I refer to the article “An outspoken Singaporean blogger wins asylum in America” (The Economist, Apr 1 – 7)
It states that “Immigration judges often grant asylum with a simple, spoken ruling. This one explained himself over 13 pages. He gave eight reasons why the charges of wounding religious sentiment and obscenity were simply a pretext to suppress Mr Lee’s political views, including the disproportionate prison sentence handed to a young first-time offender, the fact that his first video—and the public response—focused far more on his criticism of Lee Kuan Yew than his “tangential” remarks about Christianity, and Singapore’s failure to prosecute other people who had insulted Islam.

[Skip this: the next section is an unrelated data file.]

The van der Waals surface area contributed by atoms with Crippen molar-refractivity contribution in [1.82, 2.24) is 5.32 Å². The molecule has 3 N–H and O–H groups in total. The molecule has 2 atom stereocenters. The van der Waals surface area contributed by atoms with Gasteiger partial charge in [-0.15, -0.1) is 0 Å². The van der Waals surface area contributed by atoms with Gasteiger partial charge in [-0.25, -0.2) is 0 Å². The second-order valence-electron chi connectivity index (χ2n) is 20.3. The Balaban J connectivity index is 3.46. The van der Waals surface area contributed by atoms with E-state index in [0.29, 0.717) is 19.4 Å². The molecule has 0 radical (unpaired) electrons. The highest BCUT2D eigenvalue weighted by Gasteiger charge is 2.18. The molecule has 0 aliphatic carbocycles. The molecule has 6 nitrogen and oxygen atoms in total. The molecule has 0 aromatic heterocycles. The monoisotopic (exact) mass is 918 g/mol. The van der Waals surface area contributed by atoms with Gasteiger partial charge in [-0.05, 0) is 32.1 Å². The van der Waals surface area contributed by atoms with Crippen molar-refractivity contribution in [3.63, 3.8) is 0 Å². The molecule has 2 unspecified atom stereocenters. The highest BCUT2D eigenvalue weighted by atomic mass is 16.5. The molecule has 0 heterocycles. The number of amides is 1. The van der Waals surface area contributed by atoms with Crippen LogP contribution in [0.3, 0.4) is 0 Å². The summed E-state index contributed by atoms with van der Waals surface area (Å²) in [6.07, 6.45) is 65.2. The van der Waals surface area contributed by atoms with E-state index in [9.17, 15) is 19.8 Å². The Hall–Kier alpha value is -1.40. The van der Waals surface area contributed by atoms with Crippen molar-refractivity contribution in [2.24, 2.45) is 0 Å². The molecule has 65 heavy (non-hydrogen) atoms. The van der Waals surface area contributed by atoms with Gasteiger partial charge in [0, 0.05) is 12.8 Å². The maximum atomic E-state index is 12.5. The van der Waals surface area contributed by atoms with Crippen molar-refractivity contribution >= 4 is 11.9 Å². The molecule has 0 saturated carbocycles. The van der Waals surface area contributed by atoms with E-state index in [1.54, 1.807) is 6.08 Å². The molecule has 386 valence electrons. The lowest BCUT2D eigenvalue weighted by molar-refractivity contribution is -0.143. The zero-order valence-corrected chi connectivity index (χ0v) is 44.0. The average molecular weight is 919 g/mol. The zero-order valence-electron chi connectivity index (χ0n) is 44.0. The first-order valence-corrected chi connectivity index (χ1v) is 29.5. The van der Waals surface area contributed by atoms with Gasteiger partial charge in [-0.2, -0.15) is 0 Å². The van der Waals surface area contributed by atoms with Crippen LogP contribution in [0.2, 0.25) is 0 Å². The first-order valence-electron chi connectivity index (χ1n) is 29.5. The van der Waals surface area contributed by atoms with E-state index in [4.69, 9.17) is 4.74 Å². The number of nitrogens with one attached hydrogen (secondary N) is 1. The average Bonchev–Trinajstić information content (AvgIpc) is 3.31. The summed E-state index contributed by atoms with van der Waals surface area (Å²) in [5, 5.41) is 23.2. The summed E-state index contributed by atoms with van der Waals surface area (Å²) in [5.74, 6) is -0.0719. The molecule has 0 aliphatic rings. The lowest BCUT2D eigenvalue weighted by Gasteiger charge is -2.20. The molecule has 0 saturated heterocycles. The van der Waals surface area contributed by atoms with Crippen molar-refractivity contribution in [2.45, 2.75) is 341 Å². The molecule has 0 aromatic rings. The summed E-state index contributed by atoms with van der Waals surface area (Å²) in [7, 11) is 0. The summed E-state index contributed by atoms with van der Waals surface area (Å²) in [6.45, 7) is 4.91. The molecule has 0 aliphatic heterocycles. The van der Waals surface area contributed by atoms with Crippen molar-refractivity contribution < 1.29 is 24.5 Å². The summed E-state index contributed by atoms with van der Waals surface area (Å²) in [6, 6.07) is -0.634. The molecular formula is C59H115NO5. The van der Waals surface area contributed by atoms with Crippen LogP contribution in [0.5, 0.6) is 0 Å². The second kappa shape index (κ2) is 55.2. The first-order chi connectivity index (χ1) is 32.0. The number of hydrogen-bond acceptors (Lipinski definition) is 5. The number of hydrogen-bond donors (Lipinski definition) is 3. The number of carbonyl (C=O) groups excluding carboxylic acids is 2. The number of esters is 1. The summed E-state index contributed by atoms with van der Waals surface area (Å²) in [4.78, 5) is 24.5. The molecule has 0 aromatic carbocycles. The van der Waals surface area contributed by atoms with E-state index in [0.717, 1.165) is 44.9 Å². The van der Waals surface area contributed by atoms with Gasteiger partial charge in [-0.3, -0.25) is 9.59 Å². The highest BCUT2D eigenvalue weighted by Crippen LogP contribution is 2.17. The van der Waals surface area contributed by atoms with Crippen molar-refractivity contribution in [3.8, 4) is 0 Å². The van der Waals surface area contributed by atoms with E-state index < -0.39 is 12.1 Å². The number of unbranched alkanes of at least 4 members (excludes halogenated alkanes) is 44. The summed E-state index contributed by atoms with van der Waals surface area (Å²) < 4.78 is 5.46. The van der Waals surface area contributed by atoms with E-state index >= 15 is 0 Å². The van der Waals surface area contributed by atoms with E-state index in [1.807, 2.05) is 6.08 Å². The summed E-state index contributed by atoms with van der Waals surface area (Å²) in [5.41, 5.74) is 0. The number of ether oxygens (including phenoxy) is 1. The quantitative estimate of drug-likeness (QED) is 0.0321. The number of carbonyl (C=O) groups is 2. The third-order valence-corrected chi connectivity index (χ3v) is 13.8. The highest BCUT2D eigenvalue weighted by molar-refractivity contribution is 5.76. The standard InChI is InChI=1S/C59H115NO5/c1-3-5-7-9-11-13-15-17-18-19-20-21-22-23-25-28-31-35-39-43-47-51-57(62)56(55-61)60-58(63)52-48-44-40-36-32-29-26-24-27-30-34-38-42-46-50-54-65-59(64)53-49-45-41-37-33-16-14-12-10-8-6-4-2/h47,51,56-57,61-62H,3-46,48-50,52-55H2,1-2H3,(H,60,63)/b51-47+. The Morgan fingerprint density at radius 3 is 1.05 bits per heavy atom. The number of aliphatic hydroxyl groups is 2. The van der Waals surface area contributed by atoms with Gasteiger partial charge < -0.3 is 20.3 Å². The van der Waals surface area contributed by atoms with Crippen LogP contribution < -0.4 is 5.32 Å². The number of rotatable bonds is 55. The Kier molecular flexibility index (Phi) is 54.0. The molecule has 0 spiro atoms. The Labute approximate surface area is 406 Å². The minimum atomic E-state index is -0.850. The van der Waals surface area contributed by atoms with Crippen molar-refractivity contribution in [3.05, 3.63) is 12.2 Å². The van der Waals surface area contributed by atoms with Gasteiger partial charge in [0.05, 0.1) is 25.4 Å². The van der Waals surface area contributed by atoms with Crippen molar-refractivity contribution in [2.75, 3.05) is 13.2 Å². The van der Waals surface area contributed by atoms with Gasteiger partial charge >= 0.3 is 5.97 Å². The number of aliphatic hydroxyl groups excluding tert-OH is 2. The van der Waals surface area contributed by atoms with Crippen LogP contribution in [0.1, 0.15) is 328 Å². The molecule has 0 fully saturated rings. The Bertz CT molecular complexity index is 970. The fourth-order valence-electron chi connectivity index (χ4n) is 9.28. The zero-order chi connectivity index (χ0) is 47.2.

The judge accepted testimony from expert witnesses arguing that “this is the modus operandi for the Singapore regime—critics of the government are silenced by civil suit for defamation or criminal prosecutions.” The judge accepted that Mr Yee (pictured) was legally prosecuted under Singaporean law, but ruled that his prosecution served “a nefarious purpose—namely to stifle political dissent”.
Yet “The head of Singapore’s association of criminal lawyers said his members were “outraged” by the judge’s “baseless and unwarranted” findings. Saying such things about a ruling of a Singaporean court, ironically, could put the speaker at risk of prosecution for contempt”.
Leong Sze Hian